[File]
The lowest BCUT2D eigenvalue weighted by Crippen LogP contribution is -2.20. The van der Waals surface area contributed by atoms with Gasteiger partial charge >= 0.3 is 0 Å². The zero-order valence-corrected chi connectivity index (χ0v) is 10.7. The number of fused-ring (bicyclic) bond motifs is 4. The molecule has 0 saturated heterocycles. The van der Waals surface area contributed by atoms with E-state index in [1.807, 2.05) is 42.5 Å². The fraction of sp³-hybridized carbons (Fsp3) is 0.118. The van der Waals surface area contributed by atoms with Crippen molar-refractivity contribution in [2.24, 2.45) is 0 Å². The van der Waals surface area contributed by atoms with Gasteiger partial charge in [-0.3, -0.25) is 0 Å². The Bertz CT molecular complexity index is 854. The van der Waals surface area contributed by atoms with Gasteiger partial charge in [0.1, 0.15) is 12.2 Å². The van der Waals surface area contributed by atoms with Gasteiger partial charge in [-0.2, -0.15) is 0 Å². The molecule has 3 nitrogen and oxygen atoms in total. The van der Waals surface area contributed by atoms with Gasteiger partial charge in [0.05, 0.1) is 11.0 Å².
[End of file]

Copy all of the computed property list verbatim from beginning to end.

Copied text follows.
The lowest BCUT2D eigenvalue weighted by Crippen LogP contribution is -2.20. The van der Waals surface area contributed by atoms with Gasteiger partial charge >= 0.3 is 0 Å². The zero-order valence-corrected chi connectivity index (χ0v) is 10.7. The number of fused-ring (bicyclic) bond motifs is 4. The molecule has 0 saturated heterocycles. The van der Waals surface area contributed by atoms with E-state index in [1.807, 2.05) is 42.5 Å². The fraction of sp³-hybridized carbons (Fsp3) is 0.118. The van der Waals surface area contributed by atoms with Crippen molar-refractivity contribution in [2.24, 2.45) is 0 Å². The van der Waals surface area contributed by atoms with Gasteiger partial charge in [-0.3, -0.25) is 0 Å². The Bertz CT molecular complexity index is 854. The van der Waals surface area contributed by atoms with Gasteiger partial charge in [0.1, 0.15) is 12.2 Å². The van der Waals surface area contributed by atoms with Gasteiger partial charge in [-0.2, -0.15) is 0 Å². The molecule has 3 nitrogen and oxygen atoms in total. The van der Waals surface area contributed by atoms with Gasteiger partial charge in [0.05, 0.1) is 11.0 Å².